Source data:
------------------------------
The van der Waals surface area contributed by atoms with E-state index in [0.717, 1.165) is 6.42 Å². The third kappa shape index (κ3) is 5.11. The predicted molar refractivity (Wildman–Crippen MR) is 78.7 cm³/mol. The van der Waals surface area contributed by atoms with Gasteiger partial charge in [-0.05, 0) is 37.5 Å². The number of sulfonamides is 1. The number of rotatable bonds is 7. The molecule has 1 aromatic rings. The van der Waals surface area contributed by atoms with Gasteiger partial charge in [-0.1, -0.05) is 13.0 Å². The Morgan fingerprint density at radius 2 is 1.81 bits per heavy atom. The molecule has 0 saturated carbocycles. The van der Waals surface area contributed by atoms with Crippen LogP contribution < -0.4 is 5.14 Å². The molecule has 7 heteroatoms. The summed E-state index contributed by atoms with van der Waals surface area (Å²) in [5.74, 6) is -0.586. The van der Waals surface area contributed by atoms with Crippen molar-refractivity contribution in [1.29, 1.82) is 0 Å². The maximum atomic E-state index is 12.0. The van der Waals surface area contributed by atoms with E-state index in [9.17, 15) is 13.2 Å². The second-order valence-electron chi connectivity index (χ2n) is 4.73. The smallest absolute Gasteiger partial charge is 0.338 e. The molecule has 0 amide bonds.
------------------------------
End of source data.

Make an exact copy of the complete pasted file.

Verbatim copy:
The van der Waals surface area contributed by atoms with E-state index in [0.717, 1.165) is 6.42 Å². The third kappa shape index (κ3) is 5.11. The predicted molar refractivity (Wildman–Crippen MR) is 78.7 cm³/mol. The van der Waals surface area contributed by atoms with Gasteiger partial charge in [-0.05, 0) is 37.5 Å². The number of sulfonamides is 1. The number of rotatable bonds is 7. The molecule has 1 aromatic rings. The van der Waals surface area contributed by atoms with Gasteiger partial charge in [-0.1, -0.05) is 13.0 Å². The Morgan fingerprint density at radius 2 is 1.81 bits per heavy atom. The molecule has 0 saturated carbocycles. The van der Waals surface area contributed by atoms with Crippen LogP contribution < -0.4 is 5.14 Å². The molecule has 7 heteroatoms. The summed E-state index contributed by atoms with van der Waals surface area (Å²) in [5.74, 6) is -0.586. The van der Waals surface area contributed by atoms with Crippen molar-refractivity contribution in [1.29, 1.82) is 0 Å². The maximum atomic E-state index is 12.0. The van der Waals surface area contributed by atoms with E-state index in [9.17, 15) is 13.2 Å². The second-order valence-electron chi connectivity index (χ2n) is 4.73. The smallest absolute Gasteiger partial charge is 0.338 e. The molecule has 0 amide bonds.